But I also like a good book a lot, be it geeky technical or just plain technical.
The way you’re holding a book, and the page by page interface, results in a different manner of information absorbtion. It’s hard to find the correct words for it, but some of the keywords could be : relaxed and tangible.
A book also give you an extra monitor immediately, albeit a very specialised one.
And it’s still way better than a monitor for quality of image. Supercrisp with only ambient lighting needed.

  • Kyoto factor : it doesn’t consume any power while reading it.

I enjoy reading books. I usually buy at least one technical book per month.

I like both technical books and online resources.

Online resources are faster, and usually better for finding code snippets. Books are better for explaining things and taking you all the way from never-coded-PHP-before to being able to write applications. I think only the Java Trails do an equivalent job online, and even they aren’t that good.

Whenever I need to learn a new subject, I buy a book. When I already know something, but need to look something up, I go online.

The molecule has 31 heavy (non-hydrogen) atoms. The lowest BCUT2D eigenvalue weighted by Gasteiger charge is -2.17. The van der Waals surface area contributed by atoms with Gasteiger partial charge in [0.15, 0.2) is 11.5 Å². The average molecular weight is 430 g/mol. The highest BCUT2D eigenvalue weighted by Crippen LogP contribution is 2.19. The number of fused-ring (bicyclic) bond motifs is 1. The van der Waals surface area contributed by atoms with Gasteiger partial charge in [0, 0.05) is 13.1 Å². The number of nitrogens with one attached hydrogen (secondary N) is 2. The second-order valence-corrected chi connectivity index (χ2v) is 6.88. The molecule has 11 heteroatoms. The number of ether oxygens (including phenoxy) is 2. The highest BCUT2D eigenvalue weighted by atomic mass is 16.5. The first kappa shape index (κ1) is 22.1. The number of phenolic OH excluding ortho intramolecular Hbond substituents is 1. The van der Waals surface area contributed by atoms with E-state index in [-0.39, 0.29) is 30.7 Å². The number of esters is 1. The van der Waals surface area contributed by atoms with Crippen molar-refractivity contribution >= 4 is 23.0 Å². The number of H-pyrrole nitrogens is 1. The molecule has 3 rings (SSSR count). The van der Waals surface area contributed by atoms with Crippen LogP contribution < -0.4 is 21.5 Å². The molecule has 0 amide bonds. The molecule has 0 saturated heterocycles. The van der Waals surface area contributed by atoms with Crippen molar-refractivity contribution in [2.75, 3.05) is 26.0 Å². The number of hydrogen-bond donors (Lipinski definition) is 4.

I agree, books are great if you need to learn how to {fill in new technology here}. This is because they give you context to build on.

Online pages are good when you need to solve a problem or advance your knowledge in an area you are already proficient. This is because you already have the context and something is just not working right or needs an upgrade.

The “curling up with a good book on the sofa” argument that gets cited a lot of times this discussion comes up is imo void - the place to read programming or technical books just isn’t the sofa. It’s just unreasonable to assume anything other than the users desktop (physical) is the place where technical documentations are read in the vast vast majority of cases.

Other advantages of digital media over books: Cutpaste, Ctrl-F, takes roughly 5 seconds to get (and usually for free, too!) and you can instantly link your friends without having to wait for a week for them to go out and buy the same book you are holding.